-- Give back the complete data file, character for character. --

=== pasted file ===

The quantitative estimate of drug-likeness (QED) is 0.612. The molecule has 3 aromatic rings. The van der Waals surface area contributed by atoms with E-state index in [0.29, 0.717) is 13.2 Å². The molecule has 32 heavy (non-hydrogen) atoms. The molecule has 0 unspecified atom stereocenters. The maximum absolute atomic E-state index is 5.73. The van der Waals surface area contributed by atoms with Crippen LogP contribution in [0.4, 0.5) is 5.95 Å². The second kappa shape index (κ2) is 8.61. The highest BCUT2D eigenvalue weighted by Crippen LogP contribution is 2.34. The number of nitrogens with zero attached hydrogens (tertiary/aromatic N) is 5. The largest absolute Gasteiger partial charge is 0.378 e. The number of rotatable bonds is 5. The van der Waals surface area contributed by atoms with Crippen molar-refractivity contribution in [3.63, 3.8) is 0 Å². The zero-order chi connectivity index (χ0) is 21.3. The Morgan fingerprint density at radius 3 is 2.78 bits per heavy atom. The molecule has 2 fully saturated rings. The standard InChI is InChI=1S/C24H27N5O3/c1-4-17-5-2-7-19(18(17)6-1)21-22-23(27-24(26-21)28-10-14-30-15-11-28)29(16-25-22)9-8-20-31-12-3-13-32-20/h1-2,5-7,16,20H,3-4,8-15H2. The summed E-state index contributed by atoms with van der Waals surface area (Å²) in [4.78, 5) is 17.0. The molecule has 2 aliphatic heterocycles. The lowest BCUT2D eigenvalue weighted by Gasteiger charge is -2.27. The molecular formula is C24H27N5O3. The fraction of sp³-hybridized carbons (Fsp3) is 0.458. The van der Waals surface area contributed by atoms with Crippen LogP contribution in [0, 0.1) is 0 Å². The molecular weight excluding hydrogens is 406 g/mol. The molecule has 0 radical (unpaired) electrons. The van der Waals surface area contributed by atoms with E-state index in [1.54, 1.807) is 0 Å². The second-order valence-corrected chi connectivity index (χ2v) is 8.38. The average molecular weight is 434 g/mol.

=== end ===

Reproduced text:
The quantitative estimate of drug-likeness (QED) is 0.612. The molecule has 3 aromatic rings. The van der Waals surface area contributed by atoms with E-state index in [0.29, 0.717) is 13.2 Å². The molecule has 32 heavy (non-hydrogen) atoms. The molecule has 0 unspecified atom stereocenters. The maximum absolute atomic E-state index is 5.73. The van der Waals surface area contributed by atoms with Crippen LogP contribution in [0.4, 0.5) is 5.95 Å². The second kappa shape index (κ2) is 8.61. The highest BCUT2D eigenvalue weighted by Crippen LogP contribution is 2.34. The number of nitrogens with zero attached hydrogens (tertiary/aromatic N) is 5. The largest absolute Gasteiger partial charge is 0.378 e. The number of rotatable bonds is 5. The van der Waals surface area contributed by atoms with Crippen molar-refractivity contribution in [3.63, 3.8) is 0 Å². The zero-order chi connectivity index (χ0) is 21.3. The Morgan fingerprint density at radius 3 is 2.78 bits per heavy atom. The molecule has 2 fully saturated rings. The standard InChI is InChI=1S/C24H27N5O3/c1-4-17-5-2-7-19(18(17)6-1)21-22-23(27-24(26-21)28-10-14-30-15-11-28)29(16-25-22)9-8-20-31-12-3-13-32-20/h1-2,5-7,16,20H,3-4,8-15H2. The summed E-state index contributed by atoms with van der Waals surface area (Å²) in [4.78, 5) is 17.0. The molecule has 2 aliphatic heterocycles. The lowest BCUT2D eigenvalue weighted by Gasteiger charge is -2.27. The molecular formula is C24H27N5O3. The fraction of sp³-hybridized carbons (Fsp3) is 0.458. The van der Waals surface area contributed by atoms with Crippen LogP contribution in [0, 0.1) is 0 Å². The molecular weight excluding hydrogens is 406 g/mol. The molecule has 0 radical (unpaired) electrons. The van der Waals surface area contributed by atoms with E-state index in [1.54, 1.807) is 0 Å². The second-order valence-corrected chi connectivity index (χ2v) is 8.38. The average molecular weight is 434 g/mol.